You’ve recently made the decision to invest in procurement to try to optimize your organization’s purchasing.
That’s great news.
But how exactly can you tell whether your investments are worthwhile?
Keep tabs on these seven key performance indicators (KPIs) to measure how effective your procurement optimization efforts have been to date:
1. Year-over-year Savings
One of the main goals of a proactively managed procurement process is cost savings seen through the elimination of inefficient processes and less-than-ideal agreements with suppliers. To get a good idea of how well—or how poorly—your procurement investments are paying off, you need to track year-over-year savings. It will give you a bird’s-eye view of your procurement department. Of course, you’ll then have to drill down into the data even further to see exactly where you’re reducing your costs. That way, you can also find out which areas need additional refinement.
2. Maverick Spending
Maverick or rogue spending is a major problem at most organizations. According toone report, 54 percent of employees admit that they’ve made purchasing decisions without going through the proper authorization channels. In order for your organization to be as profitable as it can be, you need to curtail all superfluous spending. One study found that the average large organization stands to save millions of dollars by reducing rogue spending by 5–10 percent. The more progress you make on reining in maverick spending, the healthier your bottom line will be.
3. Supplier Management
How many suppliers does your company work with? Best practices indicate that the fewer suppliers you work with, the better the chances you’ll be getting great deals. By keeping tabs on the number of suppliers you work with and figuring out how you can consolidate orders to get lower prices, you can save significantly while streamlining the procurement process. This key performance indicator is particularly important for organizations that have recently undergone mergers or have acquired other companies.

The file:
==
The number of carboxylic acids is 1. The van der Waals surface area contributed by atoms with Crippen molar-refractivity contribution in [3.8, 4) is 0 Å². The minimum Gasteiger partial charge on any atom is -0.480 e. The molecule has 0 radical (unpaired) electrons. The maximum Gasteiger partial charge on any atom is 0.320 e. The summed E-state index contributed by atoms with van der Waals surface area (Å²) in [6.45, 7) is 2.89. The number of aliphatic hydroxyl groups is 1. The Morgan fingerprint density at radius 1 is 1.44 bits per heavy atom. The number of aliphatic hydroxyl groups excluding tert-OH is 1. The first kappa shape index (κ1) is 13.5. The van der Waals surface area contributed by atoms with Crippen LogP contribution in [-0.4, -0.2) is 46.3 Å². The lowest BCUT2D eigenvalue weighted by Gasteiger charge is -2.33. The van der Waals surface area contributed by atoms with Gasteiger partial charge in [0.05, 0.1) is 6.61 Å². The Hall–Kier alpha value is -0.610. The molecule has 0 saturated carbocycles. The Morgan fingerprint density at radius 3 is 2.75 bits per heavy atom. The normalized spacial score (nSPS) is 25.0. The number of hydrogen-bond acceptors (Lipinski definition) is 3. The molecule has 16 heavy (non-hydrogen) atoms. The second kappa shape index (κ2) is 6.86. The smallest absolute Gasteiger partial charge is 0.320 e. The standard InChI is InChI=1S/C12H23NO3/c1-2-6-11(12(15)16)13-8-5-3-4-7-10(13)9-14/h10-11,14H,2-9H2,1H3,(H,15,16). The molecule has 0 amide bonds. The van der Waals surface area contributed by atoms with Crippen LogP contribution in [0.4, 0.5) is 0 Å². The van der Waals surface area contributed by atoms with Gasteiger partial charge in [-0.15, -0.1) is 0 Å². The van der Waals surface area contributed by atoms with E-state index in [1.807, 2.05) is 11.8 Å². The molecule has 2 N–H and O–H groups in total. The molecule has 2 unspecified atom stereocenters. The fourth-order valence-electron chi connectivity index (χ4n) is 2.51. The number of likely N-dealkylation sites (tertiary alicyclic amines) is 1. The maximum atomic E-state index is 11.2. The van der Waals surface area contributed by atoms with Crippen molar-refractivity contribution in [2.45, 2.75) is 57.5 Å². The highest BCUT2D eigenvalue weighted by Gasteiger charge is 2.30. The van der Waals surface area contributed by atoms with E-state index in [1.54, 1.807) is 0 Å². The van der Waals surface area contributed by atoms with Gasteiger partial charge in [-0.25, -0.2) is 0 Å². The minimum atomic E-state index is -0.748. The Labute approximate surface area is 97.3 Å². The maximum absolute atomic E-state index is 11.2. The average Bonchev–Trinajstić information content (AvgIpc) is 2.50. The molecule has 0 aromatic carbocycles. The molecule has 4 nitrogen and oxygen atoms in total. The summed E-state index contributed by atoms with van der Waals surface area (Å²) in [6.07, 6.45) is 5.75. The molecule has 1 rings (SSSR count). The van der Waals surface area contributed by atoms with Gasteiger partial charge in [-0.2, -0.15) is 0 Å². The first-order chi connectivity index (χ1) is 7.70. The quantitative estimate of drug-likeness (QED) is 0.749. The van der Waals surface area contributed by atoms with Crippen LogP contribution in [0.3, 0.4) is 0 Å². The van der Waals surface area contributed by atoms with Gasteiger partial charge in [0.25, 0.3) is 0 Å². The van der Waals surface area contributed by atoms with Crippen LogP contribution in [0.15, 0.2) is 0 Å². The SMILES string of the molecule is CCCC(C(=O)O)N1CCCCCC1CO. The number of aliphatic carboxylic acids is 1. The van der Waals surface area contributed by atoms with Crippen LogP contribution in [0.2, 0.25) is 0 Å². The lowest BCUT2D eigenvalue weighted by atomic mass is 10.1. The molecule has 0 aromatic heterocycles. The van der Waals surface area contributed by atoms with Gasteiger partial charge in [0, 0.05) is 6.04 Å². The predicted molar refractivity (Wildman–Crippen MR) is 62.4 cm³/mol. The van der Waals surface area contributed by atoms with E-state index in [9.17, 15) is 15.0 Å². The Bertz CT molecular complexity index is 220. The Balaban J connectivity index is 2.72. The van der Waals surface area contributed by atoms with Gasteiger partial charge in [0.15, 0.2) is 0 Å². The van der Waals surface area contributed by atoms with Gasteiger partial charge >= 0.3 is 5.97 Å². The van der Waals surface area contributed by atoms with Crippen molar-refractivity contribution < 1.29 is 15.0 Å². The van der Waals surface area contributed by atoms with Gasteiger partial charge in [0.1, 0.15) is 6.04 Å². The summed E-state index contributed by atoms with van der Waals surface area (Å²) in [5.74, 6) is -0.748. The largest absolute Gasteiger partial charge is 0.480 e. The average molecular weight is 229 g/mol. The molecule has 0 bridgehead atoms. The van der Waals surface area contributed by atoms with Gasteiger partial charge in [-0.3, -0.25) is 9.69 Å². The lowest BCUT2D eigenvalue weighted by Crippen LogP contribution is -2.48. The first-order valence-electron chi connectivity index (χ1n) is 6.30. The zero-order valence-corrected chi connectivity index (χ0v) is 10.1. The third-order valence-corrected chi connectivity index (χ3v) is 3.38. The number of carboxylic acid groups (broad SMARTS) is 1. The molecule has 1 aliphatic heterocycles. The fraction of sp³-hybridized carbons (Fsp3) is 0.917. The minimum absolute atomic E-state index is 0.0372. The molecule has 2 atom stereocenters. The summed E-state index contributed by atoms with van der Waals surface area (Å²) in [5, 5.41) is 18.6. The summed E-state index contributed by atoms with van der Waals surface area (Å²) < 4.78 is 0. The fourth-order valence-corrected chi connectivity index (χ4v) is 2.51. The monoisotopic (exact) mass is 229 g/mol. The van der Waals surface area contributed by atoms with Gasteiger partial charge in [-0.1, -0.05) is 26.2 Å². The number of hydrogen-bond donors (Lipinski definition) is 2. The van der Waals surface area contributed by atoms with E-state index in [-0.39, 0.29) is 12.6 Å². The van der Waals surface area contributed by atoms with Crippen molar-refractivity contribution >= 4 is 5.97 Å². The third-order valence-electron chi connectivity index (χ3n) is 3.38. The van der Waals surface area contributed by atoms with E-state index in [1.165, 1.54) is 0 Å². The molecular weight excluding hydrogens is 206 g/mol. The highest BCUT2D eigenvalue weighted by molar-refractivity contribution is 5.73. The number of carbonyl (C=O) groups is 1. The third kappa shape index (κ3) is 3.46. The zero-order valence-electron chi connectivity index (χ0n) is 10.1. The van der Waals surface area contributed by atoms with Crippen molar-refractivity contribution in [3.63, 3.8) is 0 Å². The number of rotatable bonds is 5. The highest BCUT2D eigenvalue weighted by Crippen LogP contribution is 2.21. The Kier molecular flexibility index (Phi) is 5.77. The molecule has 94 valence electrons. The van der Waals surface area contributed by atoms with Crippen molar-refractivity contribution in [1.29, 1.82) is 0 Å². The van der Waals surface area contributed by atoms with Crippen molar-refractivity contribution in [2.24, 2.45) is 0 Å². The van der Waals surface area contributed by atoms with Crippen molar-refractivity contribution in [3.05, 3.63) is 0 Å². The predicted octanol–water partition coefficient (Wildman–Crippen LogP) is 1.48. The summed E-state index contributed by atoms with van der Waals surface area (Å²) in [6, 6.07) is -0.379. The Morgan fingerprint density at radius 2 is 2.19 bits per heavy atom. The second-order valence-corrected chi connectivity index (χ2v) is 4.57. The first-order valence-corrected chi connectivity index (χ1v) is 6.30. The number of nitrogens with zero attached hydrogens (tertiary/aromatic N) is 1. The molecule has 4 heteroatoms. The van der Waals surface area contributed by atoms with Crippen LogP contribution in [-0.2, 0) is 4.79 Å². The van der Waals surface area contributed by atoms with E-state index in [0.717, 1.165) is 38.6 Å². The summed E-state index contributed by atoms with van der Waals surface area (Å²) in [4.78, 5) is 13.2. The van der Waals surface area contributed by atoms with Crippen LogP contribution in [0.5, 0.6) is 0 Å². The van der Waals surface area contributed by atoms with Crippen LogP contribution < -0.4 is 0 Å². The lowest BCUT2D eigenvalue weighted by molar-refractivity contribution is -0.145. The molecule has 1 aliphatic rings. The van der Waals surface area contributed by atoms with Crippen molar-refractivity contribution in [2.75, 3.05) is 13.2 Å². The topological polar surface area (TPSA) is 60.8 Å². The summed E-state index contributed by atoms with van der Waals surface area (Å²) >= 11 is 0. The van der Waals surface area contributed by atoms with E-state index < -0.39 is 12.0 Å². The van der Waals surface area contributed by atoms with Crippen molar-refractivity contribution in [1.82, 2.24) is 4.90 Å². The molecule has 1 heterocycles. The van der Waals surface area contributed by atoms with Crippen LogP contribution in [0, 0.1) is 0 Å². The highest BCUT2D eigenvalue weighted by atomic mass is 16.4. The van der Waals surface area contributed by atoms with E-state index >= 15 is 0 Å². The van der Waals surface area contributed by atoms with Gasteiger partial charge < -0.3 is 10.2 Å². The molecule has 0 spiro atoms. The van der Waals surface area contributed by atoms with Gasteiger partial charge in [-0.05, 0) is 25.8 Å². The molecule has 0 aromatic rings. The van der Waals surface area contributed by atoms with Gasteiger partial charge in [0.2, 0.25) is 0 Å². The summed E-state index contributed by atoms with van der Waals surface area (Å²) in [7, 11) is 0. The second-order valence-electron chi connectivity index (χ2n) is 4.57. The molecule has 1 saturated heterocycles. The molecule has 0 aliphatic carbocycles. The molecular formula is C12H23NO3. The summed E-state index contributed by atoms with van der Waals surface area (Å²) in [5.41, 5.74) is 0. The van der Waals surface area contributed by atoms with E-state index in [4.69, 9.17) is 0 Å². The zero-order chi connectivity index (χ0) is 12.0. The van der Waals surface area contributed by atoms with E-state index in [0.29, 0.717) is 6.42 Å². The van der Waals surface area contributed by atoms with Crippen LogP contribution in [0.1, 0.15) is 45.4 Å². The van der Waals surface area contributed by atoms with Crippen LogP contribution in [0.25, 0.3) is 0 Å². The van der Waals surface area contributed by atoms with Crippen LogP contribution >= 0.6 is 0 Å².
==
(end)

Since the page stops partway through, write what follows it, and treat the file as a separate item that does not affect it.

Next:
4. Cost Reduction
Which specific procurements accounts have you been able to lower the most? Keeping track of cost reductions, either by project or over a period of time, enables you to see where your efforts are working most effectively and which other areas need more attention. Track vendor spend and build projections for projects of a certain size or time period. Then, dive deeper into overall cost reduction strategies for those projects. Over time, you'll gain key insights on how to replicate and improve reductions in the future.
5. Cost Avoidance
In order to understand the actual ROI of your procurement investments, you need to consider how much money you’re saving overall. But you also have to determine how many excess expenses you’re avoiding by optimizing purchasing. For example, if investing in a new e-procurement system enables your employees to work 20 percent faster, your organization can stretch salary expenses considerably.
6. Contract pricing/Compliance
Negotiating extremely favorable terms won’t get you too far if you’re not taking advantage of every discount available to you. Similarly, if a supplier isn’t holding up its end of the bargain, you may be able to talk your way into lower prices. To optimize spend management, you need to pay attention to whether your purchasing managers are always taking advantage of favorable payment terms. You also need to ensure contracts are enforced.
7. Contribution to Total Spend
Some departments or business functions will invariably take up more funds than others. It’s important to study which facets of your organization are using the most resources. That way, you’re able to understand where you need to focus the majority of your energies to improve procurement efficiency.
In an ideal world, you’d be able to throw money at improving your organization’s procurement strategy and it would translate seamlessly into cost savings.
But it’s not that simple.
Every organization has different needs. By keeping track of these seven spend management KPIs, you increase the chances that your procurement investments return the rewards you’re looking for. With more data at hand, you can further refine your purchasing strategy to return even larger dividends.